from It is around $40 new. This is useful when a stationary lamp is
    not practical.

    For a workbench I would get a magnifier with a lamp. The task lighting makes a
    major difference.

    (* jcl *)
  8. thingmaker3

    Retired Moderator

    May 16, 2005
    Depends entirely one one's eyes. I used to be able to work with no magnification whatsoever. That was decades ago. Now I use a range of different magnifiers for different tasks.

    My visor magnifiers have a second flip-down lens set, and tertiary lenses to swing into position for extra extra magnification. I have a couple small bench magnifiers (map reader types) and a couple hand magnifiers. I also use a swing-arm magnifier. I also have a couple jewelers loops for inspection.

    For field work, I have a pocket magnifier which slides into a protective case. It rides in my tool belt in a pocket designed for a notepad.

    As has been noted, good lighting is your friend.
  9. GregH

    Thread Starter New Member

    Jan 3, 2009
    Thanks for all of the help, y'all. I may split the difference and buy a visor along with a bright bench light. I could use the light all of the time and the visor/magnification for when I'm doing close-up work such as reading the numbers off of a small part (I'm in my 40's and that 20/20 is getting harder and harder to maintain :) ). Also, with the visor I get the "geek value" which absolutely drives my wife nuts!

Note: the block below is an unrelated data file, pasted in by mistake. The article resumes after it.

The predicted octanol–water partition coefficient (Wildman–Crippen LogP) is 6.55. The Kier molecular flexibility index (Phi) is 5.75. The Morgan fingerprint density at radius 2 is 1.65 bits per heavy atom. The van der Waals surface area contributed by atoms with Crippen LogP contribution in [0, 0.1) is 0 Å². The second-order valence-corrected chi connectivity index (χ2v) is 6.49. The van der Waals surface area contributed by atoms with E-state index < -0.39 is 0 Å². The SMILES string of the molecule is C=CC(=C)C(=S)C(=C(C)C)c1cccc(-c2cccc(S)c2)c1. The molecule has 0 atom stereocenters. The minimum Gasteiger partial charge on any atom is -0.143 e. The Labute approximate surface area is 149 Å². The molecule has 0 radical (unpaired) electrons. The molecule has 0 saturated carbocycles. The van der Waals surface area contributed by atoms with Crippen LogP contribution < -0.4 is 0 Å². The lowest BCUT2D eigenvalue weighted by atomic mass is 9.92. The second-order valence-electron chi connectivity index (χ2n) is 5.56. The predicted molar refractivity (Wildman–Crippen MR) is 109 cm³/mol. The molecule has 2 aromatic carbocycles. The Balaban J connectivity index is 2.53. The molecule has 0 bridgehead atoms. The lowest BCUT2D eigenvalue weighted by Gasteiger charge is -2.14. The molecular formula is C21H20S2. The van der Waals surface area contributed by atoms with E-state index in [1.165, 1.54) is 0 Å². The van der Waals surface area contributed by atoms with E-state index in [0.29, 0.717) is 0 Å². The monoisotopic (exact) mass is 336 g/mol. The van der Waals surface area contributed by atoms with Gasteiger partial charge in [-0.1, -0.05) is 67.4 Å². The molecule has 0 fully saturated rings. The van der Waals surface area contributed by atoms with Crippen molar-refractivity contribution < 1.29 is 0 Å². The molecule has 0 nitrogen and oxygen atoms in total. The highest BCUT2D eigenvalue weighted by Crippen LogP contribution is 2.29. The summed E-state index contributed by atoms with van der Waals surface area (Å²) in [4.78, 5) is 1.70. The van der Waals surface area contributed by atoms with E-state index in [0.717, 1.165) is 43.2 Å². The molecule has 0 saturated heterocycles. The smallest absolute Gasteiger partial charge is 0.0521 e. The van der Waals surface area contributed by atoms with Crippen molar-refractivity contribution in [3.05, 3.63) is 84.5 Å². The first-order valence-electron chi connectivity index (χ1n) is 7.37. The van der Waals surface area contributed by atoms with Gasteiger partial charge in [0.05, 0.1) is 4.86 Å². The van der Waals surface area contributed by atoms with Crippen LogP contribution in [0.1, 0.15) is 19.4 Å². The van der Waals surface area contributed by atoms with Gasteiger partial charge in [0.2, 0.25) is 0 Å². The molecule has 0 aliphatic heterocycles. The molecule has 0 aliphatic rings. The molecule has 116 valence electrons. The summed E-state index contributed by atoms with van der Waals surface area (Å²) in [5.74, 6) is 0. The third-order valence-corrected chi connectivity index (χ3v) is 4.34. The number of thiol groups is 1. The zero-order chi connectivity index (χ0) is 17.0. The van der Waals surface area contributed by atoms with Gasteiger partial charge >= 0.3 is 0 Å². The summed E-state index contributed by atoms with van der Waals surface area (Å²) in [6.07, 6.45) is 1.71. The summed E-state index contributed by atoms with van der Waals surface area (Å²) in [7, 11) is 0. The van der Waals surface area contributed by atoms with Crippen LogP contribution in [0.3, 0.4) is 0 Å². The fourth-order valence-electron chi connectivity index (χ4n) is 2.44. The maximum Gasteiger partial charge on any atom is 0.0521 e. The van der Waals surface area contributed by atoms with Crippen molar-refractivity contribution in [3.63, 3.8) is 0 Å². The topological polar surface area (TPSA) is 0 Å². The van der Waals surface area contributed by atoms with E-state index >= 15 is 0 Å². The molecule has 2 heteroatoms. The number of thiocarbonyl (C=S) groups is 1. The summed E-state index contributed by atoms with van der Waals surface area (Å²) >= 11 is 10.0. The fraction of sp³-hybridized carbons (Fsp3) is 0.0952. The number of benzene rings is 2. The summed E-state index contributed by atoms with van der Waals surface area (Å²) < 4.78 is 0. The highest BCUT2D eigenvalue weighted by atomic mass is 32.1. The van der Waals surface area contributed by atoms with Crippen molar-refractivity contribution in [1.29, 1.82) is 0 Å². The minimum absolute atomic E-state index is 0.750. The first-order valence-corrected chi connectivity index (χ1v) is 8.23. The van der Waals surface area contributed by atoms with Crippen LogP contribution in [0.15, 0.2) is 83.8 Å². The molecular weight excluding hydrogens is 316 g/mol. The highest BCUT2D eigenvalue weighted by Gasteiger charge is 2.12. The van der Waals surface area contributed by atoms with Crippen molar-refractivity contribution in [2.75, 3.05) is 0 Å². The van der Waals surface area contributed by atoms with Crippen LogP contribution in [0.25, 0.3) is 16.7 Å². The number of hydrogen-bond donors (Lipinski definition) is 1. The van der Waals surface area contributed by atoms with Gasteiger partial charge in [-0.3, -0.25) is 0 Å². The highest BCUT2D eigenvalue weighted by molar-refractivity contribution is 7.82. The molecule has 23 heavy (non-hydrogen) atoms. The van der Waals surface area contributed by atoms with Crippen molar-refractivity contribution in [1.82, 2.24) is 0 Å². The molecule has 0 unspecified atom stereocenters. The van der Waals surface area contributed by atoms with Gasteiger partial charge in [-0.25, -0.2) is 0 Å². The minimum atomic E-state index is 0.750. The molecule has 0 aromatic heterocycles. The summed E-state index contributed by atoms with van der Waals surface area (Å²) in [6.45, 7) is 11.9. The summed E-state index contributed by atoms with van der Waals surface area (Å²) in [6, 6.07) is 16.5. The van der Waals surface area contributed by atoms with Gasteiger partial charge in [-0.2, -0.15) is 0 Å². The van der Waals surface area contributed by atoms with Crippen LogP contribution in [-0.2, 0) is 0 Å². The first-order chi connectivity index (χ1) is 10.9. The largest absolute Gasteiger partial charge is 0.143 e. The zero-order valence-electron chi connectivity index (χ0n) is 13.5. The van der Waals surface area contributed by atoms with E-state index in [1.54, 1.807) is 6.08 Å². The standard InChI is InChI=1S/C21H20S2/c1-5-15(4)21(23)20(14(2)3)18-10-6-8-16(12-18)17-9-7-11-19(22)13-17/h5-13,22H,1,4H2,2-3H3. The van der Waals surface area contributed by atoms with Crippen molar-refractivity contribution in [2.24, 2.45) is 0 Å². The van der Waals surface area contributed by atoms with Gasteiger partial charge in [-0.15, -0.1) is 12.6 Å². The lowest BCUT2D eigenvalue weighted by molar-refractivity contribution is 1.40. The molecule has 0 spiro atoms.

10. Søren

    Senior Member

    Sep 2, 2006

    I have both one of the really expensive bench mounted types (and several less so) and a visor with 3 different magnifications.

    My advice... For starters check out a cheap pair of reading glasses (i.e. +0.5 to +4). They stay on your head, is much lighter to wear than a visor and much cheaper.
    Only if you really need to exclude the surrounding light the visor is good, but it is heavy and annoying for most work.

    If you need to work on the tiniest SMD's, you really need a stereo microscope, but they are pretty expensive compared to a pair of dime store reading glasses.

    However, with 20/20 vision, no magnification should be needed for straight work - when I was a teenager, I could read the text on all through hole parts (nowadays I use +1.5 for normal reading :().
  11. floomdoggle

    Senior Member

    Sep 1, 2008
    If it turns on your wife, go for it!
  12. GregH

    Thread Starter New Member

    Jan 3, 2009
    It doesn't exactly turn her on, she would simply roll her eyes and walk out of the room shaking her head... :)
  13. GregH

    Thread Starter New Member

    Jan 3, 2009
    I purchased a pair of 3X reading glasses (Foster Grants - and they look good on me! :cool:). Featherweight, hands-free, moves with my head, CHEAP.

    I'll begin haunting garage sales and eBay auctions for a decent bench magnifying light. The inexpensive ones I could find were cheaply made and bounced a lot. In the meantime, I'll put a shop light above the workbench for extra illumination.

    Thanks to everyone here for the help and good advice. My new Hakko 936 arrived yesterday so I'm ready to get to work.